What would be the logical target for the bulk of that liquidity? Corem and Castellum shares, both of which have seen buys from Arnhult lately. There is the potential for a proverbial torrent of purchases from M2, Arnhult’s holding company. And Castellum can probably soak up a lot more of those buys than Corem can.
In addition to all of this, Castellum’s figures will start looking better going forward. The Q3 was met with a big yawn, as Entra was not consolidated for the full quarter and the asset base had been trimmed, resulting in “poor” headline numbers. Castellum is now a very boring stock with low leverage that is primarily held for its near-status as a dividend aristocrat. Those yield chasing investors got a bit worried about their precious dividends by stagnant profits. This is likely just a blip, as Arnhult is apt to make more drastic moves, utilizing Castellum’s probably unparallelled financing options.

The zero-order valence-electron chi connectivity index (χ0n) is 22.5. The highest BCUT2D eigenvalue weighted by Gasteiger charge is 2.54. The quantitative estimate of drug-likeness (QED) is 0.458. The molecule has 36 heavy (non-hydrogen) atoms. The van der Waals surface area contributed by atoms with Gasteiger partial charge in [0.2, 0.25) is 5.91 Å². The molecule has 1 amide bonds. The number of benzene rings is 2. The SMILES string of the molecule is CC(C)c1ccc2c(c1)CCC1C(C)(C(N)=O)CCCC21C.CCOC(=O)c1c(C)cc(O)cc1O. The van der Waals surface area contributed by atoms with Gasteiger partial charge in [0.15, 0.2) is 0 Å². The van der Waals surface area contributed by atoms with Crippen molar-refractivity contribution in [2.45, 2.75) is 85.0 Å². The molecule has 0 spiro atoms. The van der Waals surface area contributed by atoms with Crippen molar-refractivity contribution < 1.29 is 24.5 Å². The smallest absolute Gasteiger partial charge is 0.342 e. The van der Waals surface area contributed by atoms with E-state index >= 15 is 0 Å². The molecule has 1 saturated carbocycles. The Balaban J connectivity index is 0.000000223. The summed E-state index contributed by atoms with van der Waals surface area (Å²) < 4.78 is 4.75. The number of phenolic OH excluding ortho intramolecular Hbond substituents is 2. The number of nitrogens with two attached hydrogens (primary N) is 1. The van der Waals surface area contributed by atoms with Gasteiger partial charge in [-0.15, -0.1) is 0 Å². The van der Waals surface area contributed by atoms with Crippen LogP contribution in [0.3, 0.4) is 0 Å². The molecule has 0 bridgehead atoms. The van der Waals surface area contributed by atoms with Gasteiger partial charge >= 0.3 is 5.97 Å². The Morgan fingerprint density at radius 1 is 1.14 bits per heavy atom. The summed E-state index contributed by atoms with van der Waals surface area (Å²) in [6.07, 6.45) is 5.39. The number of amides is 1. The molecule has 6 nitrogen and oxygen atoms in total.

Something as simple and dumb as converting the dividend into a monthly payment could also be a catalyst for a rerating of the stock. This move was recently utilized by Cibus and Samhällsbyggnadsbolaget (SBB) to outstanding stock price effects.
Castellum trades at a slight premium to NAV, but well below levels where the relative strength of its portfolio should put it. The day Corem is merged into Castellum, it would not be at all ridiculous to compare Arnhult’s company to Balder. Yes, Selin may be the media darling dealmaker. But Arnhult has done an amazing job with little to no real public recognition, in spite of all the wealth that he has amassed for both himself and his shareholders. I think his and Castellum’s time to shine may soon be here. At Balder’s valuation — 1.5 times NAV — Castellum would trade at 345. Is that number a bit of a stretch? Well probably, but looking at the other companies that trade way higher than Castellum makes it less so. A lot of them are smaller with way higher interest expenses and fewer opportunities for value-adding developments.
Perhaps the trigger will be monthly dividends or insider purchases or the Corem merger or becoming a dividend champion. Who knows the ways of the market?
What will finally awake this sleeping beauty?